console.log(process.exec('ps -lc | grep silkjs').replace(/n$/, ''));
     var rss = rusage().time;
     for (var i = 0; i < n; i++) {
         fn();
     }
     console.log(process.exec('ps -lc | grep silkjs').replace(/n$/, ''));
     var diff = rusage().time - rss;
     console.log('elapsed = ' + diff);
 }

 function main() {
     var i;
     for (i = 0; i < 100; i++) {
         times(100, run3);
     }
     console.log('run 3 ' + process.exec('ps -lc | grep silkjs').replace(/n $/, ''));
 }

The variable declarations at the top load SilkJS’s v8, console.Process, and List modules. The rusage() function is used to time how long execution of various tests took.

I implemented two test classes, MyClass and MyClass2. For testing purposes, I didn’t want to instantiate the same sized objects each time; I wanted a mix of at least the two different objects to (in theory) add some potential fragmentation.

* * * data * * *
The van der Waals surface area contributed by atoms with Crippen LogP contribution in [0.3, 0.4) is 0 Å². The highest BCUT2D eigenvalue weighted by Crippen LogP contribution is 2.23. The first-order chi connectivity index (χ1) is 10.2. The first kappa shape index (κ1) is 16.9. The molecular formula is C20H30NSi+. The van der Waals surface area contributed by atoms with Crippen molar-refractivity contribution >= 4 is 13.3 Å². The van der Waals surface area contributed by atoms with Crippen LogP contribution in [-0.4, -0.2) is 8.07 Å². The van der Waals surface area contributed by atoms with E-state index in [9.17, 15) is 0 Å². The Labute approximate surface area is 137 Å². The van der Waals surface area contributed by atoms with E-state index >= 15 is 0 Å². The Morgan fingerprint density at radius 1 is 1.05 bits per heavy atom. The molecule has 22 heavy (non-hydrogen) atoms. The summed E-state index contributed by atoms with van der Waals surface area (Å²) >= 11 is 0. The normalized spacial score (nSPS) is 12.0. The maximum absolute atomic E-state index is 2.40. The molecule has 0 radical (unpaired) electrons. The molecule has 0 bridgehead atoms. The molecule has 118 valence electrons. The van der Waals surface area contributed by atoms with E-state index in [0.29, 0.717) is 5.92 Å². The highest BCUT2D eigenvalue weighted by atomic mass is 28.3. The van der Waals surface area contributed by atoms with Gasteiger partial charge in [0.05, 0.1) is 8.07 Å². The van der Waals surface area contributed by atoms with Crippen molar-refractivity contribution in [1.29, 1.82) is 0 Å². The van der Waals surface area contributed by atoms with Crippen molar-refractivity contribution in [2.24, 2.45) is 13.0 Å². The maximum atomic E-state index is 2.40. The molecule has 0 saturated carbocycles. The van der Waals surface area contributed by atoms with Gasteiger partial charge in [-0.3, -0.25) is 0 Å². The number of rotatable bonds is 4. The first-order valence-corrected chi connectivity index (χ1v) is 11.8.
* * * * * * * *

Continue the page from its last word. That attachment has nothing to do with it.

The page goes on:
I then created two arrays of free objects, one of each type. I only instantiated 5 free objects of each type in the free object arrays. The tests do allocate many millions, even billions, of each object, but they are “freed” immediately. I could have gotten away with pre-allocating just one.

I then created two Lists of free objects, one of each type. I likewise instantiated 5 free objects of each type in the free lists.

When allocating objects from the free arrays or free Lists, there is a subtle difference from creating one with the new operator. In the latter case, new causes the class’ constructor to be called automatically. Note that I added a construct() method to the class’ prototypes and call those methods from the Function constructors. To assure the tests are fair, I want to allocate new objects from the arrays or Lists and call the construct() method.